Embattled Chinese entrepreneur Jia Yueting, who filed for bankruptcy in October, continues to struggle to make a deal with his creditors, after they rejected his proposal that he and his wife be absolved from their personal responsibility for the debts, Caixin reported.
No final agreement on a bankruptcy settlement was reached at a meeting on Nov. 25 in the US, a creditor who attended the meeting told Caixin on condition of anonymity.
All of the creditors at the meeting objected to Jia’s proposal that he and his wife — who are in the middle of a divorce — no longer be personally responsible for the debts, the source said.
The source said that Jia then told the meeting that he would continue to personally bear responsibility for the debt.
Jia faces claims of about US$2 billion from a total of 154 creditors, according to previous court filings.
Jia filed for Chapter 11 bankruptcy in October in the US state of Delaware. That began a process of the entrepreneur, who was placed on a debtor’s blacklist in China, negotiating with the creditors on a restructuring of his debts, Caixin reported.
According to a statement posted by Faraday at the time, Jia planned to set up a “creditor trust” that would receive all of Jia’s equity interest in Smart King Ltd., the holding company that controls electric carmaker Faraday Future.
The trust would be jointly managed by a committee of creditors and a trustee. Jia previously set Nov. 8 as the deadline for creditors to vote on whether or not to accept this plan. However, this was delayed as the plan did not have sufficient creditor support, with one creditor saying that they were unsure about the carmaker’s money-making prospects.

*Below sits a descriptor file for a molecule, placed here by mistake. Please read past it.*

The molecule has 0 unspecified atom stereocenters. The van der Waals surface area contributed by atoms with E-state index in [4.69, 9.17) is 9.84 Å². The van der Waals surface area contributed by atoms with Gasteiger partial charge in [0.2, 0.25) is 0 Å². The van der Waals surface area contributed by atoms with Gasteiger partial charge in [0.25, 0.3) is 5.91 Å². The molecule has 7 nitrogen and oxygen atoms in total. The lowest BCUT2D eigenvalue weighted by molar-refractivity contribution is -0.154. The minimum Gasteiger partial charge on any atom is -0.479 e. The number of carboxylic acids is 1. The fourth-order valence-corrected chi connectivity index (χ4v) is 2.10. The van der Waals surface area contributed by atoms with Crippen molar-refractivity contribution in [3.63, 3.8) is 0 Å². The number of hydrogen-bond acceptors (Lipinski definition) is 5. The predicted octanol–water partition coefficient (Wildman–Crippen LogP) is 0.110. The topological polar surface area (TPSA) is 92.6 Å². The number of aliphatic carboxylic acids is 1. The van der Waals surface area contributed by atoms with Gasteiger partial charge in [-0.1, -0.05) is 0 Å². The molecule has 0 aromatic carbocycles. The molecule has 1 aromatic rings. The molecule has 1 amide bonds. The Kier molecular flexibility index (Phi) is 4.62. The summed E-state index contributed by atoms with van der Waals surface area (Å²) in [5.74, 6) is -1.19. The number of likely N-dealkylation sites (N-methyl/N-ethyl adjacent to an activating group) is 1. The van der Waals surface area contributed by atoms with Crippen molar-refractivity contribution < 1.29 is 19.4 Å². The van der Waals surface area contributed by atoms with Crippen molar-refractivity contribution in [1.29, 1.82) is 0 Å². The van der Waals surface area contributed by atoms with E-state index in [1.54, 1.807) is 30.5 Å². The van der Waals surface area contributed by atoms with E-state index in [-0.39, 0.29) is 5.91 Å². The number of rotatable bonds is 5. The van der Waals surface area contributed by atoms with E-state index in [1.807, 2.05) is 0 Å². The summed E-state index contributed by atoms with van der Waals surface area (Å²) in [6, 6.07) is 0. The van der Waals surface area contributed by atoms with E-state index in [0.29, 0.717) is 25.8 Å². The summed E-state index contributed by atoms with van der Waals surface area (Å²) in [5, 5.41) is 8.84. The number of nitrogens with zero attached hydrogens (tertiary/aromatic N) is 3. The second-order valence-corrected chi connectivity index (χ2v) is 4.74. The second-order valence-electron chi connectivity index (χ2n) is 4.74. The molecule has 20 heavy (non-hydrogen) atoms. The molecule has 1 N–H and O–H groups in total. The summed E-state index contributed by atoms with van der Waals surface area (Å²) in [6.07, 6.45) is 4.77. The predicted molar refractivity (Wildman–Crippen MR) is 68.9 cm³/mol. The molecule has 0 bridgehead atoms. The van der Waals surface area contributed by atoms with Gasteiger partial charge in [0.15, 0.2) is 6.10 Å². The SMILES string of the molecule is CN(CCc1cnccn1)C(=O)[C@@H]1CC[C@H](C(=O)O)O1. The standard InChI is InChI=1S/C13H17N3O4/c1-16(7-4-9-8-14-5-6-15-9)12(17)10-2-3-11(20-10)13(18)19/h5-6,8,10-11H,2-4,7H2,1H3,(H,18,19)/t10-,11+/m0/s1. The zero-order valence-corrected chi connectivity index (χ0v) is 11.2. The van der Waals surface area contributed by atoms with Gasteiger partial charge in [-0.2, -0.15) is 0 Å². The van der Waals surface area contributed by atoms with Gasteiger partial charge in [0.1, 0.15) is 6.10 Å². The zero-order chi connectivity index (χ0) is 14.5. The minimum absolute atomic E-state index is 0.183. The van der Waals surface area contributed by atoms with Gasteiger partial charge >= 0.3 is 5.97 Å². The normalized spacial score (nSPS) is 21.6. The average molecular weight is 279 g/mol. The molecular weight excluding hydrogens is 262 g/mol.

The carmaker’s first model, the FF91, was unveiled in 2017, the company’s website says, adding that production is set to begin “in the near future.”
Creditors at the meeting last week worried that if the couple were no longer responsible for the debts, they could face massive losses if Faraday Future, the California-based electric carmaker Jia founded and of which he was previously CEO, doesn’t one day make a successful IPO.
Jia Yueting told the meeting that his debt problems have made it harder for Faraday to attract new investors, but that he hopes the debt issues will be resolved by the end of February, Caixin reported.
According to documents filed with the court, there will be an official creditor’s meeting on Dec. 6. That will be followed by a hearing on Dec. 18 at which the court will approve or reject an amended reorganization plan filed by Jia and his legal team. If approved, the judge will set a deadline for the creditors to vote on the new plan.
Jia currently holds 33% of Faraday. Before that, he was known for founding the former star online video firm LeEco, which has been troubled since 2016 after taking on too much debt during a frenzied expansion.
Jia was later blacklisted as a debt defaulter by Chinese regulators and barred indefinitely from traveling by rail or air in the country for failing to repay about 480 million yuan (US$69.7 million) in debt owed by LeEco, Caixin reported.
Faraday has run into financial issues, with sources saying its headcount had dropped to 350 by the middle of this year. The company had claimed a headcount of 2,000 at the end of 2018.
Jia stepped down as Faraday’s CEO in September, but remains the company’s chief product and user officer, a title he will retain even after the bankruptcy filing. His chief role was succeeded by BMW veteran Carsten Breitfeld, who had held positions at two China-based EV startups before.